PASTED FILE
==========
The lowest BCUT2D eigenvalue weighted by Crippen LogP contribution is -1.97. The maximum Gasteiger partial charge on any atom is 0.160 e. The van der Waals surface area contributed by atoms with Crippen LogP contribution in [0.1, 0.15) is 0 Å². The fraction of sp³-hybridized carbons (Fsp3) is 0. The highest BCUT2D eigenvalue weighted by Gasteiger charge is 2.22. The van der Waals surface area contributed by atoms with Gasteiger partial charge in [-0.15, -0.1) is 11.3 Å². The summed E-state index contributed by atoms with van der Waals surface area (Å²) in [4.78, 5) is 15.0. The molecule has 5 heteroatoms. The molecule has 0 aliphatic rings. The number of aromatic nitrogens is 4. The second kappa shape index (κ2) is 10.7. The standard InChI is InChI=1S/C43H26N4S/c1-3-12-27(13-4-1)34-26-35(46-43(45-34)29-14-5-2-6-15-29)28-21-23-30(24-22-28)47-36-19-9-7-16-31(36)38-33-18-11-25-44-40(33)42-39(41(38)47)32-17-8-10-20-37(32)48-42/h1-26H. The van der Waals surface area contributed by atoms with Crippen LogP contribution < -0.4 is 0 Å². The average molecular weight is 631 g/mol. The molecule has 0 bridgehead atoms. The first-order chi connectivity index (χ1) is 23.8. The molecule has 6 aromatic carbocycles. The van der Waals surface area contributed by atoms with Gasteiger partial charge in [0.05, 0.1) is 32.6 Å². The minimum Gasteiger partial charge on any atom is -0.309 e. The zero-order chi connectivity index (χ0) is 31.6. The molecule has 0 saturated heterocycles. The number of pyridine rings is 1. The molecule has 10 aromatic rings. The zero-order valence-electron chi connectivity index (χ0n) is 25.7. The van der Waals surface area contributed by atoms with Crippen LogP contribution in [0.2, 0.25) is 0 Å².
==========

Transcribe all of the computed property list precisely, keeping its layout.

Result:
The lowest BCUT2D eigenvalue weighted by Crippen LogP contribution is -1.97. The maximum Gasteiger partial charge on any atom is 0.160 e. The van der Waals surface area contributed by atoms with Crippen LogP contribution in [0.1, 0.15) is 0 Å². The fraction of sp³-hybridized carbons (Fsp3) is 0. The highest BCUT2D eigenvalue weighted by Gasteiger charge is 2.22. The van der Waals surface area contributed by atoms with Gasteiger partial charge in [-0.15, -0.1) is 11.3 Å². The summed E-state index contributed by atoms with van der Waals surface area (Å²) in [4.78, 5) is 15.0. The molecule has 5 heteroatoms. The molecule has 0 aliphatic rings. The number of aromatic nitrogens is 4. The second kappa shape index (κ2) is 10.7. The standard InChI is InChI=1S/C43H26N4S/c1-3-12-27(13-4-1)34-26-35(46-43(45-34)29-14-5-2-6-15-29)28-21-23-30(24-22-28)47-36-19-9-7-16-31(36)38-33-18-11-25-44-40(33)42-39(41(38)47)32-17-8-10-20-37(32)48-42/h1-26H. The van der Waals surface area contributed by atoms with Crippen LogP contribution < -0.4 is 0 Å². The average molecular weight is 631 g/mol. The molecule has 0 bridgehead atoms. The first-order chi connectivity index (χ1) is 23.8. The molecule has 6 aromatic carbocycles. The van der Waals surface area contributed by atoms with Gasteiger partial charge in [0.05, 0.1) is 32.6 Å². The minimum Gasteiger partial charge on any atom is -0.309 e. The zero-order chi connectivity index (χ0) is 31.6. The molecule has 0 saturated heterocycles. The number of pyridine rings is 1. The molecule has 10 aromatic rings. The zero-order valence-electron chi connectivity index (χ0n) is 25.7. The van der Waals surface area contributed by atoms with Crippen LogP contribution in [0.2, 0.25) is 0 Å².